Research Theme 7: Applications

Objective:
The objective of Research Theme 7 is to apply knowledge from Research themes 1-6  to:

1) Design more efficient electrochemical systems such as batteries and systems with ion-selective membranes.

2) Describe moisture migration in insulation materials.

3) Enhance the understanding of biological systems.

4) Study porous materials for transport and storage of hydrogen.


The fuel cell supply system for gas was improved by introducing a microporous layer into the nanoporous catalytic layer of a PEMFC, see Zlotorovicz et al. J. Power Sources, 287 (215) 472

We will now optimize access of gas through the microporous layer, see Kjelstrup et al. Energy and Fuels 24 (2010) 5097.

Description:

The knowledge from research themes 1-6 will here be used to aid the transition into a climate-friendly, green and sustainable world.  Better access of oxygen to the catalytic layer in power producing fuel cell is then one example, which can enhance the cell performance. This has been realized by introducing a microporous layer into the nanoporous catalytic layer of the cell. The issue is now pursued, and will be further applied to this and other electrochemical systems. The knowledge gained can also be applied towards improving the performance of lithium-ion batteries. A better understanding of flow through porous media will further help to improve these devices and make them usable for power production and hydrogen generation.

The presence of corrosion under  insulation  (CUI) is the  occurrence  of  corrosion on pipe  and  vessel  surfaces  under thermal insulation materials. A sustainable industry depends critically on proper insulation materials to avoid unnecessary loss of exergy, and corrosion  represents one among several major challenges. CUI is caused by migration of water in the porous insulation material and accumulation near the pipe wall. The theories developed in the other research themes can be tested on high-porosity insulation materials for prevention of CUI. Here, adsorption/desorption, film flow and thermal coupling phenomena can occur.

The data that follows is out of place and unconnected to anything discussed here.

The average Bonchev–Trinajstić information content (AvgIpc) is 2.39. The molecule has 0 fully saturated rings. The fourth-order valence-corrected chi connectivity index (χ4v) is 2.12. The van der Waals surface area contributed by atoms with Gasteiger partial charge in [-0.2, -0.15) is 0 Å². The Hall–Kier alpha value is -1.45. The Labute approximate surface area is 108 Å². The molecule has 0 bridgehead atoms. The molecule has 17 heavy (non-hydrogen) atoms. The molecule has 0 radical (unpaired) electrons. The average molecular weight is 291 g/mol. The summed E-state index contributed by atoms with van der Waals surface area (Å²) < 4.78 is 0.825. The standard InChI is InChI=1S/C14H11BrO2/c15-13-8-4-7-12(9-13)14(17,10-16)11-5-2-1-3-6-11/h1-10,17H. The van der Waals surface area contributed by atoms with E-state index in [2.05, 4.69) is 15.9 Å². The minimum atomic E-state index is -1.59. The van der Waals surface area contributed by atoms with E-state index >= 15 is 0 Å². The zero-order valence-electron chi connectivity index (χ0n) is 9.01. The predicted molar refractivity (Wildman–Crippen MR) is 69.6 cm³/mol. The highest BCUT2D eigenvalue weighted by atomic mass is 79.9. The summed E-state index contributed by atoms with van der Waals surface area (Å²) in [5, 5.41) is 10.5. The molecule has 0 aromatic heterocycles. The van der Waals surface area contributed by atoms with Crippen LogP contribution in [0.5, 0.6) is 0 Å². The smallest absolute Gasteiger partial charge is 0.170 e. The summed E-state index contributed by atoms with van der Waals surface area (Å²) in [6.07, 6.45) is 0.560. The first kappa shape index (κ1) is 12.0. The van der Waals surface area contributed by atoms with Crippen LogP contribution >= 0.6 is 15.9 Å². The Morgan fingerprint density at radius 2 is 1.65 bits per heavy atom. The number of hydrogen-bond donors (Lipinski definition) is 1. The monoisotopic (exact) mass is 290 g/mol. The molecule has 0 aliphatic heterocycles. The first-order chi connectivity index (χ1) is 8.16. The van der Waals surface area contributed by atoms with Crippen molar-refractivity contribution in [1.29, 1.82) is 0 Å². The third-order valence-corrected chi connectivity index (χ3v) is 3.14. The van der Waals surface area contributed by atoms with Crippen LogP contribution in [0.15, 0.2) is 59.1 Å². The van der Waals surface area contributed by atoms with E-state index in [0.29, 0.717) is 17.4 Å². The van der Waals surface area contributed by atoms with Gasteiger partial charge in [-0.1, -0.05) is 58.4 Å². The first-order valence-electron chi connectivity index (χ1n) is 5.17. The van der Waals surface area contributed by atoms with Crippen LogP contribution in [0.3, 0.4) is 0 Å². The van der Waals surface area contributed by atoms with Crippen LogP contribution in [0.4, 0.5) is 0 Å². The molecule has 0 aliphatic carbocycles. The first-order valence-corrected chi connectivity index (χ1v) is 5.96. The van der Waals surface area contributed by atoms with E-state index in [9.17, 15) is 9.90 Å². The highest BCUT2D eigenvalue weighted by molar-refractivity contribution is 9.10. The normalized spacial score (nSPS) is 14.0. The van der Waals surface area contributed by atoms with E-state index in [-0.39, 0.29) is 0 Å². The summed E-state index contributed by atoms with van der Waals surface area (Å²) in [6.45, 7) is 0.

Porous media are also central in biological systems. The main purpose of the nasal structures of seals that live in different climates is currently under discussion. Is the nose construction meant to minimize dissipation? A description of water and energy transport through the porous media in the center of the nose, or in other porous organs, shall be used to resolve the debate. Furthermore, transport of nanoparticles through cells for cancer treatment will be used as another important test of the developed theories.

With the green transition follows a demand for enhanced knowledge on how hydrogen behaves and flows through porous media, both for transport and storage of hydrogen. This is also an application that will be dealt with by utilizing the knowledge from research themes 1-6.

Investigators

Principal Investigator for Research Theme 7: 
Professor Øivind Wilhelmsen

Partners:

Profs. Dick Bedeaux, Signe Kjelstrup, Eirik Grude Flekkøy, Dag Dysthe, Bruno Pollet, Odne Burheim, Natalya Kizilova, Alex Hansen, Bjørnar Sandnes, Stéphane Santucci, Renaud Toussaint.

Researchers:

Morten Hammer, Magnus Aa. Gjennestad

PhD-candidates:

Marco Sauermoser (graduated), Kim R. Kristiansen, Astrid F. Gunnarshaug, HyeJeong Cheon, Sebastian Everard Nordby Price


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